What to do when the past crashes into the present? It can happen anywhere: in carports and kitchens – on stairwells – at the airport. Set in Aotearoa New Zealand’s small towns and cities, these ten stories by Leanne Radojkovich dissect moments where the protagonists are confronted with truth and must decide whether to stand, fall or run.
Leanne Radojkovich’s writing is full of crisp, precise details, and often contains a sting. In Hailman, the follow-up to her 2017 debut First fox, the stories still have a dreamy, mythic feel, but are now rooted more firmly in the dusty suburbs and countryside of Aotearoa.
In the title story, a child builds a snowman out of ice with her mum’s friend Joyce and skirts round the edge of some adult truths. In ‘Growing’, a daughter visits her mother in the nursing home and tries to bond with her over flower seeds. In ‘Double Dose’, Patsy makes a Covid-y journey back to her hometown and touches on unpleasant memories of the past.
‘There is nothing ‘showy’ about Radojkovich’s writing. These are the well-honed words of an expert. Most of the stories use carefully crafted first person narration. In fact, there is such close proximity to the storyteller it’s easy to forget these tales are fictional.’ – Nod Ghosh, Takahē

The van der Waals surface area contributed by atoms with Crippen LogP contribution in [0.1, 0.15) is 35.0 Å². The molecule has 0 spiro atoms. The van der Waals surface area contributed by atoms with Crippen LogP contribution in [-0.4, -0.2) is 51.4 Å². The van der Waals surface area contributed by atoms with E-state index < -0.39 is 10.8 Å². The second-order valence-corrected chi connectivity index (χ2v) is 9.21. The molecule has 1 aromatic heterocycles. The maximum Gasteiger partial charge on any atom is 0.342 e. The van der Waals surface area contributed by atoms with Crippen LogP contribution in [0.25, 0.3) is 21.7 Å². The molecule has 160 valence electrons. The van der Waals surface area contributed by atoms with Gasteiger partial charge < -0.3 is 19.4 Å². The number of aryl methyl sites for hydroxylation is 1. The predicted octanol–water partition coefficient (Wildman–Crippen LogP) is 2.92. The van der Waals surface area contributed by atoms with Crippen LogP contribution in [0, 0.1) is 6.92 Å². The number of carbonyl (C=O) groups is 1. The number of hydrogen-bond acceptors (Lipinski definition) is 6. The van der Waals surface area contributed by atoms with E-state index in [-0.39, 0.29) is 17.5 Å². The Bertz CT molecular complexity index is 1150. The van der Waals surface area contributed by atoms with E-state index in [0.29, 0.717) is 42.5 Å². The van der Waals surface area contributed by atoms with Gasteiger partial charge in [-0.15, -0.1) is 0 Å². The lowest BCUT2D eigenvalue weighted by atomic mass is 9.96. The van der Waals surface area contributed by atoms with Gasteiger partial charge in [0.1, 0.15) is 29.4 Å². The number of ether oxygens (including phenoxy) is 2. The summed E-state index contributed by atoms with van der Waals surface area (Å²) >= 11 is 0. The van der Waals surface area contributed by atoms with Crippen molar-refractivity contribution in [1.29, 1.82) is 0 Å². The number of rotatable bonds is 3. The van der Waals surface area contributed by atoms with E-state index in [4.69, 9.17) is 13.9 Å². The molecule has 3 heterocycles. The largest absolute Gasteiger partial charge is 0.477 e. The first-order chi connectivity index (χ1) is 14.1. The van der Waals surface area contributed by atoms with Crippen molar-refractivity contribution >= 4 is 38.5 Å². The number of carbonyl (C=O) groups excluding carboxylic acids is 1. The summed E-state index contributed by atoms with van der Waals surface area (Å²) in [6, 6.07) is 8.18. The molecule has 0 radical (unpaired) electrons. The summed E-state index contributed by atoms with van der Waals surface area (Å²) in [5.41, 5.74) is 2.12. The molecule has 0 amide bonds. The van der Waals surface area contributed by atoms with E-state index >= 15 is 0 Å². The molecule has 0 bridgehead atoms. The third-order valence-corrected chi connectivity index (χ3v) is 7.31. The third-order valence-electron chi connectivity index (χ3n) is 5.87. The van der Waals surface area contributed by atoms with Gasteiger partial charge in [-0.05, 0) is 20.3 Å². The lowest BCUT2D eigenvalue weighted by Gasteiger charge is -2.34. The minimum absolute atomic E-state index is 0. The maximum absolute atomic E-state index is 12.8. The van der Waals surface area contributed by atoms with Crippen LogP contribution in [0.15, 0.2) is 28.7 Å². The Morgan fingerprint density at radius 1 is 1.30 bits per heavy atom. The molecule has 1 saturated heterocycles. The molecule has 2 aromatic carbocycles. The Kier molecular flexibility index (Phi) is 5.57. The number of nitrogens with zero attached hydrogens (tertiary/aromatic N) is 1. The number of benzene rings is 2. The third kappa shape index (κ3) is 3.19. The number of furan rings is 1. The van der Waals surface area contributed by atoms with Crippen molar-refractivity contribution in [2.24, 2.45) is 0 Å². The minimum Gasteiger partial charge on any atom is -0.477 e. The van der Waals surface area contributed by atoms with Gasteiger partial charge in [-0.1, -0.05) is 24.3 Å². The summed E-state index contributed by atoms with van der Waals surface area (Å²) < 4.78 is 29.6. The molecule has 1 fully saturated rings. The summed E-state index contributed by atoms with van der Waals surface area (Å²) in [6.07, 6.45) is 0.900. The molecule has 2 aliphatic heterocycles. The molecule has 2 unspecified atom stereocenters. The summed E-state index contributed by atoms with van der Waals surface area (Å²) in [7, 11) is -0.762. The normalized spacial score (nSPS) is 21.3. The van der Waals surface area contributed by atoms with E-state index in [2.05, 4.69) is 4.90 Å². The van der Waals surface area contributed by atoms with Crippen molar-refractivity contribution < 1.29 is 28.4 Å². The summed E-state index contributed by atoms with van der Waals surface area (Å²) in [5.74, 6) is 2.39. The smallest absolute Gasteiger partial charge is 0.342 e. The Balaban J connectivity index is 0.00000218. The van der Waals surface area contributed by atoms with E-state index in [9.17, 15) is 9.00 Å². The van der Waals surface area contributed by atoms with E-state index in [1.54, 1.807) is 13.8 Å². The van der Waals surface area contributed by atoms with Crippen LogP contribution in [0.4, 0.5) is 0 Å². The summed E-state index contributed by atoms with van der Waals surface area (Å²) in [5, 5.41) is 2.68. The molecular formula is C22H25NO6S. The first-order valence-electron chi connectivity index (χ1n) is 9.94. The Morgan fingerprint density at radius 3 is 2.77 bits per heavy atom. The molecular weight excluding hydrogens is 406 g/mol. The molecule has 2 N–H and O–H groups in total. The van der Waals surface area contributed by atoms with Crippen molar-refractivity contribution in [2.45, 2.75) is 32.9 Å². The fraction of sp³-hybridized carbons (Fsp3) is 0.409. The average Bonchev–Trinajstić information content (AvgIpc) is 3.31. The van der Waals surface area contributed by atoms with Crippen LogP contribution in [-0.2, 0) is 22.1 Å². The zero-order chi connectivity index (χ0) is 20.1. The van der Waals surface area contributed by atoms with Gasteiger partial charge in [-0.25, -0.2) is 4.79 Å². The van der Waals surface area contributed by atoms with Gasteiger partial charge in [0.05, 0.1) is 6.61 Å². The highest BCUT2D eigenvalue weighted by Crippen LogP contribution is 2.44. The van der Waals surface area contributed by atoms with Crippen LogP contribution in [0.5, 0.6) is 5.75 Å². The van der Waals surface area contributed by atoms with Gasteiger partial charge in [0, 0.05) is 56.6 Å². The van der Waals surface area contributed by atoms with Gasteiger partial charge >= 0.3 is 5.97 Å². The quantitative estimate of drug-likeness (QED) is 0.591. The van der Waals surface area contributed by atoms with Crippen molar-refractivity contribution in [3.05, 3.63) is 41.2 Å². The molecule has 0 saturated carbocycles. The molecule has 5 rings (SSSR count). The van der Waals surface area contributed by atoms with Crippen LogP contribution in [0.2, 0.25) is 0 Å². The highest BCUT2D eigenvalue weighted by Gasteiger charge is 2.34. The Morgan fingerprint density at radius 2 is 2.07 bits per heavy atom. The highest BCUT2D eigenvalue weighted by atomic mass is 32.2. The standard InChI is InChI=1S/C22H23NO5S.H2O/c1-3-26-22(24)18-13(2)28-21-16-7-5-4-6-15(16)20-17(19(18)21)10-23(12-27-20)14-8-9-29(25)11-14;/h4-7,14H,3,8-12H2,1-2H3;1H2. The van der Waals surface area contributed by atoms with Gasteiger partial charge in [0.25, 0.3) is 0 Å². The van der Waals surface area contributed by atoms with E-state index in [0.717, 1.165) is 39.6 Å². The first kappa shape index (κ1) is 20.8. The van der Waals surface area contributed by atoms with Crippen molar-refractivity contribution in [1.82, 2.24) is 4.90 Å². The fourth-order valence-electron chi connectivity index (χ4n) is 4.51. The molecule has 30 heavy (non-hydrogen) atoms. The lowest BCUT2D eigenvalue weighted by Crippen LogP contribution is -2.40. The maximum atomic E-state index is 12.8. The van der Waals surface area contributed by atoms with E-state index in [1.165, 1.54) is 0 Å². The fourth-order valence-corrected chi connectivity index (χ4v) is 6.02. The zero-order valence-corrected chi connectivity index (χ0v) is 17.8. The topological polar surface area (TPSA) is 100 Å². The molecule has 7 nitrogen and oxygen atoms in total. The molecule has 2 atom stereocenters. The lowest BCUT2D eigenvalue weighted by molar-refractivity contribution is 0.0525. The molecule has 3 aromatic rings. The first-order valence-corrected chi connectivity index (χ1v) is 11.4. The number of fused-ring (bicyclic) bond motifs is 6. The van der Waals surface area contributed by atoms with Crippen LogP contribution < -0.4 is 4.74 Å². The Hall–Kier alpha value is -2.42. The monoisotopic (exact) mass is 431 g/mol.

“These stories are like someone whispering a song you really want to listen to from across the room, you have to shut up and listen.” – Rym Kechacha, Lucy Writers Platform
“These tiny little stories pack a fair punch. Beautiful new collection” – Jan Carson
“Clear eyed and nuanced, these deeply moving stories show characters whose pasts often catch up with their present lives. As in the best of poetry, it leaves your heart a few sizes larger.” – Frankie McMillan (The Father of Octopus Wrestling, and other small fictions)
Praise for First fox
‘Startlingly honest, warm and at times darkly humorous… Radojkovich shows us things that are not often spoken of aloud.’ Literature Works
‘Accessible, focused, and can deliver one hell of a punch.’ Landfall Review
Praise for Hailman
‘Perhaps I love this collection so much, because it is a book I feel. I feel what is present and I feel what is absent. I choose the word ‘prism’ to underline how the thematic hues spark and shift. You see life in sensory gleams. […] It is a collection to lose yourself in and then discover multiple rewarding paths to your own bridges and connections. It’s narrative as nourishment.’ – Paula Greene for Poetry Shelf